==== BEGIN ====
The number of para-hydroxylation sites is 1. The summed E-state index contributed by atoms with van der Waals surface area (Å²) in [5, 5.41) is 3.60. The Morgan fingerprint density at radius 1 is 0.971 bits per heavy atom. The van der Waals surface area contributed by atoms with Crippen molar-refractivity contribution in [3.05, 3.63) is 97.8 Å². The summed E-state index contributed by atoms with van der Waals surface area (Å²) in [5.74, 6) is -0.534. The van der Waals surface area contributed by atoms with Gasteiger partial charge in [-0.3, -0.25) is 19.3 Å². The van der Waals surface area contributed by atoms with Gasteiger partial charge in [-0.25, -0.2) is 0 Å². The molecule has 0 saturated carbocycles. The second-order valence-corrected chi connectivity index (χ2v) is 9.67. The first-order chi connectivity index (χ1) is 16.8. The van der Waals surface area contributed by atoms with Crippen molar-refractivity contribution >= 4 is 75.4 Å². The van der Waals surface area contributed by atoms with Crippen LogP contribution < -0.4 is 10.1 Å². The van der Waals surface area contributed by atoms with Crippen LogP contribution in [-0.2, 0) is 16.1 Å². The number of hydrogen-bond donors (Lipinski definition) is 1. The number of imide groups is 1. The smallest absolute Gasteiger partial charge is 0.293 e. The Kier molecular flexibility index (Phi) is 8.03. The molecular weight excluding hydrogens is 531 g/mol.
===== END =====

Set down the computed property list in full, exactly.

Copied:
The number of para-hydroxylation sites is 1. The summed E-state index contributed by atoms with van der Waals surface area (Å²) in [5, 5.41) is 3.60. The Morgan fingerprint density at radius 1 is 0.971 bits per heavy atom. The van der Waals surface area contributed by atoms with Crippen molar-refractivity contribution in [3.05, 3.63) is 97.8 Å². The summed E-state index contributed by atoms with van der Waals surface area (Å²) in [5.74, 6) is -0.534. The van der Waals surface area contributed by atoms with Gasteiger partial charge in [-0.3, -0.25) is 19.3 Å². The van der Waals surface area contributed by atoms with Gasteiger partial charge in [-0.25, -0.2) is 0 Å². The molecule has 0 saturated carbocycles. The second-order valence-corrected chi connectivity index (χ2v) is 9.67. The first-order chi connectivity index (χ1) is 16.8. The van der Waals surface area contributed by atoms with Crippen molar-refractivity contribution >= 4 is 75.4 Å². The van der Waals surface area contributed by atoms with Crippen LogP contribution < -0.4 is 10.1 Å². The van der Waals surface area contributed by atoms with Crippen LogP contribution in [-0.2, 0) is 16.1 Å². The number of hydrogen-bond donors (Lipinski definition) is 1. The number of imide groups is 1. The smallest absolute Gasteiger partial charge is 0.293 e. The Kier molecular flexibility index (Phi) is 8.03. The molecular weight excluding hydrogens is 531 g/mol.